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Hematological adaptations to prolonged heat acclimation in endurance-trained males

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Heat acclimation is associated with plasma volume (PV) expansion that occurs within the first week of exposure. However, prolonged effects on hemoglobin mass (Hbmass) are unclear as intervention periods in previous studies have not allowed sufficient time for erythropoiesis to manifest. Therefore, Hbmass, intravascular volumes, and blood volume (BV)-regulating hormones were assessed with 5½ weeks of exercise-heat acclimation (HEAT) or matched training in cold conditions (CON) in 21 male cyclists [(mean ± SD) age: 38 ± 9 years, body weight: 80.4 ± 7.9 kg, VO2peak: 59.1 ± 5.2 ml/min/kg]. HEAT (n = 12) consisted of 1 h cycling at 60% VO2peak in 40°C for 5 days/week in addition to regular training, whereas CON (n = 9) trained exclusively in cold conditions (<15°C). Before and after the intervention, Hbmass and intravascular volumes were assessed by carbon monoxide rebreathing, while reticulocyte count and BV-regulating hormones were measured before, after 2 weeks and post intervention. Total training volume during the intervention was similar (p = 0.282) between HEAT (509 ± 173 min/week) and CON (576 ± 143 min/week). PV increased (p = 0.004) in both groups, by 303 ± 345 ml in HEAT and 188 ± 286 ml in CON. There was also a main effect of time (p = 0.038) for Hbmass with +34 ± 36 g in HEAT and +2 ± 33 g in CON and a tendency toward a higher increase in Hbmass in HEAT compared to CON (time × group interaction: p = 0.061). The Hbmass changes were weakly correlated to alterations in PV (r = 0.493, p = 0.023). Reticulocyte count and BV-regulating hormones remained unchanged for both groups. In conclusion, Hbmass was slightly increased following prolonged training in the heat and although the mechanistic link remains to be revealed, the increase could represent a compensatory response in erythropoiesis secondary to PV expansion.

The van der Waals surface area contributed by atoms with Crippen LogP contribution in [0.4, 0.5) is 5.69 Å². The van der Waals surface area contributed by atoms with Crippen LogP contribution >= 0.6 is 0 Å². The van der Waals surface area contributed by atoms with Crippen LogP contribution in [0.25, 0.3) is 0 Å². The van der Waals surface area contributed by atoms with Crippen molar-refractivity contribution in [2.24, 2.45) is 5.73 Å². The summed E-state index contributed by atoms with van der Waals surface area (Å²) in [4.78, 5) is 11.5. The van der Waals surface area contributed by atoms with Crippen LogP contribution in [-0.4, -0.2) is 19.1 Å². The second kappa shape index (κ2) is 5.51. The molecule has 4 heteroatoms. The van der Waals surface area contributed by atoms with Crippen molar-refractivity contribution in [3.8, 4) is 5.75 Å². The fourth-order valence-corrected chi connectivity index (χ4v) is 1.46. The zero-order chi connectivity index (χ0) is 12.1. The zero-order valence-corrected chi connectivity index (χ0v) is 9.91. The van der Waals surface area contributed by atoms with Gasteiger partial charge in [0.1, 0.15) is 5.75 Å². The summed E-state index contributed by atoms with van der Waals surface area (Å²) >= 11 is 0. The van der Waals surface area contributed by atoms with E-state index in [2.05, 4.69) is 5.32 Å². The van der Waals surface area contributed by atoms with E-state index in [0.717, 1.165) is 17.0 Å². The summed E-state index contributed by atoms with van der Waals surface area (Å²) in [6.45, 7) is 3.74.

OriginalsprogEngelsk
Artikelnummer1379
TidsskriftFrontiers in physiology
Vol/bind10
ISSN1664-042X
DOI
StatusUdgivet - 2019

Bibliografisk note

Copyright © 2019 Oberholzer, Siebenmann, Mikkelsen, Junge, Piil, Morris, Goetze, Meinild Lundby, Nybo and Lundby.

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